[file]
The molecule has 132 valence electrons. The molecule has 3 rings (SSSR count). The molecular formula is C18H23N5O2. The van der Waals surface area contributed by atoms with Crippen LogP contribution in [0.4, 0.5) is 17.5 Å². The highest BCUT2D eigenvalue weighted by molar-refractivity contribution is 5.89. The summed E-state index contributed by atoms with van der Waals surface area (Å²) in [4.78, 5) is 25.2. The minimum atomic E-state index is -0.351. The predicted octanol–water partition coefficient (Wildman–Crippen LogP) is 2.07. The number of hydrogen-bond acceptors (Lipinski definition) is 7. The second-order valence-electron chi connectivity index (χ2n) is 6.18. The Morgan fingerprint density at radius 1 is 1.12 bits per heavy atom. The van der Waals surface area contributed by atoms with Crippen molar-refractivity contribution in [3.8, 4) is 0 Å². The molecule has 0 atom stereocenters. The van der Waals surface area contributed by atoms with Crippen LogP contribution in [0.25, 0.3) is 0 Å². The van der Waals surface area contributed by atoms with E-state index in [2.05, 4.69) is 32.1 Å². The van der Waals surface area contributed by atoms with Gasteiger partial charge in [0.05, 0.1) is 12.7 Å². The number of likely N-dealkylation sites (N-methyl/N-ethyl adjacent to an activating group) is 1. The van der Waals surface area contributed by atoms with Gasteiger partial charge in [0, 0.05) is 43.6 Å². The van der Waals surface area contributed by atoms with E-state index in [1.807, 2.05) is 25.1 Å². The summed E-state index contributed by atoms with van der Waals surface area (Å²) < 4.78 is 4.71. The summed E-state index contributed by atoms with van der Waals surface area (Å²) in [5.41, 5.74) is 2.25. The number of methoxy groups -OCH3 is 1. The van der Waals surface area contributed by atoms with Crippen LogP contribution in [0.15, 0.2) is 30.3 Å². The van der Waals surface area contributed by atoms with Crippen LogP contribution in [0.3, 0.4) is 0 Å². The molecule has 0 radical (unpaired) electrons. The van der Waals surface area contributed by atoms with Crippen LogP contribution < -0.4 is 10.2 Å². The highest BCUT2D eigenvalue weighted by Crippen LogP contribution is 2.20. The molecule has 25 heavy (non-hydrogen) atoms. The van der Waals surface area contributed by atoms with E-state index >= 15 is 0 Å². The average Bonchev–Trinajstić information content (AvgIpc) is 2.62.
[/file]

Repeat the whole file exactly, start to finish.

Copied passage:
The molecule has 132 valence electrons. The molecule has 3 rings (SSSR count). The molecular formula is C18H23N5O2. The van der Waals surface area contributed by atoms with Crippen LogP contribution in [0.4, 0.5) is 17.5 Å². The highest BCUT2D eigenvalue weighted by molar-refractivity contribution is 5.89. The summed E-state index contributed by atoms with van der Waals surface area (Å²) in [4.78, 5) is 25.2. The minimum atomic E-state index is -0.351. The predicted octanol–water partition coefficient (Wildman–Crippen LogP) is 2.07. The number of hydrogen-bond acceptors (Lipinski definition) is 7. The second-order valence-electron chi connectivity index (χ2n) is 6.18. The Morgan fingerprint density at radius 1 is 1.12 bits per heavy atom. The van der Waals surface area contributed by atoms with Crippen molar-refractivity contribution in [3.8, 4) is 0 Å². The molecule has 0 atom stereocenters. The van der Waals surface area contributed by atoms with Crippen LogP contribution in [0.25, 0.3) is 0 Å². The van der Waals surface area contributed by atoms with E-state index in [2.05, 4.69) is 32.1 Å². The van der Waals surface area contributed by atoms with Gasteiger partial charge in [0.05, 0.1) is 12.7 Å². The number of likely N-dealkylation sites (N-methyl/N-ethyl adjacent to an activating group) is 1. The van der Waals surface area contributed by atoms with Gasteiger partial charge in [0, 0.05) is 43.6 Å². The van der Waals surface area contributed by atoms with E-state index in [1.807, 2.05) is 25.1 Å². The summed E-state index contributed by atoms with van der Waals surface area (Å²) < 4.78 is 4.71. The summed E-state index contributed by atoms with van der Waals surface area (Å²) in [5.41, 5.74) is 2.25. The number of methoxy groups -OCH3 is 1. The van der Waals surface area contributed by atoms with Crippen LogP contribution in [0.15, 0.2) is 30.3 Å². The van der Waals surface area contributed by atoms with Crippen LogP contribution in [0.3, 0.4) is 0 Å². The molecule has 0 radical (unpaired) electrons. The van der Waals surface area contributed by atoms with Crippen LogP contribution < -0.4 is 10.2 Å². The highest BCUT2D eigenvalue weighted by Crippen LogP contribution is 2.20. The molecule has 25 heavy (non-hydrogen) atoms. The van der Waals surface area contributed by atoms with E-state index >= 15 is 0 Å². The average Bonchev–Trinajstić information content (AvgIpc) is 2.62.